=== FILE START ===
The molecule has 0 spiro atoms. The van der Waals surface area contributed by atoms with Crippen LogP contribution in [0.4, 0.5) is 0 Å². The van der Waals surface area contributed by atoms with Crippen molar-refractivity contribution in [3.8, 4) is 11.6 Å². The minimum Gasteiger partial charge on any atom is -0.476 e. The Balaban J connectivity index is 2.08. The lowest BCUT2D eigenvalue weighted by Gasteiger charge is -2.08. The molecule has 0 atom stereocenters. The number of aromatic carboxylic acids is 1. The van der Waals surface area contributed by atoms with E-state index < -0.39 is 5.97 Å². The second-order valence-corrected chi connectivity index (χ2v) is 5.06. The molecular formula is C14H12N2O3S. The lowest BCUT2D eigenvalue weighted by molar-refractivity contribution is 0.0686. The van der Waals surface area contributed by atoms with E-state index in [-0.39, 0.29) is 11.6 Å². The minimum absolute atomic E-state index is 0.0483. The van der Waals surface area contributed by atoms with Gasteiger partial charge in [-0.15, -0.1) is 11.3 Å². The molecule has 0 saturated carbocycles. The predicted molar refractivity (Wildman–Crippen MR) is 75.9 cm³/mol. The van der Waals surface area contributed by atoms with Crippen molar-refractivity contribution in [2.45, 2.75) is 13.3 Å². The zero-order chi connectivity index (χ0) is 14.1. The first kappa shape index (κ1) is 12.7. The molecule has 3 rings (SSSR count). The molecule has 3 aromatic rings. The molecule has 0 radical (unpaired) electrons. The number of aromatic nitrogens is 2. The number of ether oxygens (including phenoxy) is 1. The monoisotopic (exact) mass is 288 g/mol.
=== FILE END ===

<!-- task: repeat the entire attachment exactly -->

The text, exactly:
The molecule has 0 spiro atoms. The van der Waals surface area contributed by atoms with Crippen LogP contribution in [0.4, 0.5) is 0 Å². The van der Waals surface area contributed by atoms with Crippen molar-refractivity contribution in [3.8, 4) is 11.6 Å². The minimum Gasteiger partial charge on any atom is -0.476 e. The Balaban J connectivity index is 2.08. The lowest BCUT2D eigenvalue weighted by Gasteiger charge is -2.08. The molecule has 0 atom stereocenters. The number of aromatic carboxylic acids is 1. The van der Waals surface area contributed by atoms with E-state index < -0.39 is 5.97 Å². The second-order valence-corrected chi connectivity index (χ2v) is 5.06. The molecular formula is C14H12N2O3S. The lowest BCUT2D eigenvalue weighted by molar-refractivity contribution is 0.0686. The van der Waals surface area contributed by atoms with E-state index in [-0.39, 0.29) is 11.6 Å². The minimum absolute atomic E-state index is 0.0483. The van der Waals surface area contributed by atoms with Gasteiger partial charge in [-0.15, -0.1) is 11.3 Å². The molecule has 0 saturated carbocycles. The predicted molar refractivity (Wildman–Crippen MR) is 75.9 cm³/mol. The van der Waals surface area contributed by atoms with Crippen molar-refractivity contribution in [2.45, 2.75) is 13.3 Å². The zero-order chi connectivity index (χ0) is 14.1. The first kappa shape index (κ1) is 12.7. The molecule has 3 rings (SSSR count). The molecule has 3 aromatic rings. The molecule has 0 radical (unpaired) electrons. The number of aromatic nitrogens is 2. The number of ether oxygens (including phenoxy) is 1. The monoisotopic (exact) mass is 288 g/mol.